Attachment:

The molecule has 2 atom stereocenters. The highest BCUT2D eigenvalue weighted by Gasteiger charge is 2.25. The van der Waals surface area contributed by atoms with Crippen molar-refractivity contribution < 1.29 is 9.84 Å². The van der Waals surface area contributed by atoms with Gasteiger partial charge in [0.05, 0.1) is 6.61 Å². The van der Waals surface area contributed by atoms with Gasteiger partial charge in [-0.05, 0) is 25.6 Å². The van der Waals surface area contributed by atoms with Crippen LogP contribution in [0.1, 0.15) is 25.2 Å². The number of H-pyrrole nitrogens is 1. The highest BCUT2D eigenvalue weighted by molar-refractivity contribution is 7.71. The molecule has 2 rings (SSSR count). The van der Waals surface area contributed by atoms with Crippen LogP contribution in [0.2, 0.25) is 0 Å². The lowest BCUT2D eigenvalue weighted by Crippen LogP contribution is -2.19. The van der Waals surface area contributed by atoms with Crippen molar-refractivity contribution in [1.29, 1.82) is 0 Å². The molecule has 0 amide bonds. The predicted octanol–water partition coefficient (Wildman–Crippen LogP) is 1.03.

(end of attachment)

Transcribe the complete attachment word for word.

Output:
The molecule has 2 atom stereocenters. The highest BCUT2D eigenvalue weighted by Gasteiger charge is 2.25. The van der Waals surface area contributed by atoms with Crippen molar-refractivity contribution < 1.29 is 9.84 Å². The van der Waals surface area contributed by atoms with Gasteiger partial charge in [0.05, 0.1) is 6.61 Å². The van der Waals surface area contributed by atoms with Gasteiger partial charge in [-0.05, 0) is 25.6 Å². The van der Waals surface area contributed by atoms with Crippen LogP contribution in [0.1, 0.15) is 25.2 Å². The number of H-pyrrole nitrogens is 1. The highest BCUT2D eigenvalue weighted by molar-refractivity contribution is 7.71. The molecule has 2 rings (SSSR count). The van der Waals surface area contributed by atoms with Crippen LogP contribution in [0.2, 0.25) is 0 Å². The lowest BCUT2D eigenvalue weighted by Crippen LogP contribution is -2.19. The van der Waals surface area contributed by atoms with Crippen molar-refractivity contribution in [1.29, 1.82) is 0 Å². The molecule has 0 amide bonds. The predicted octanol–water partition coefficient (Wildman–Crippen LogP) is 1.03.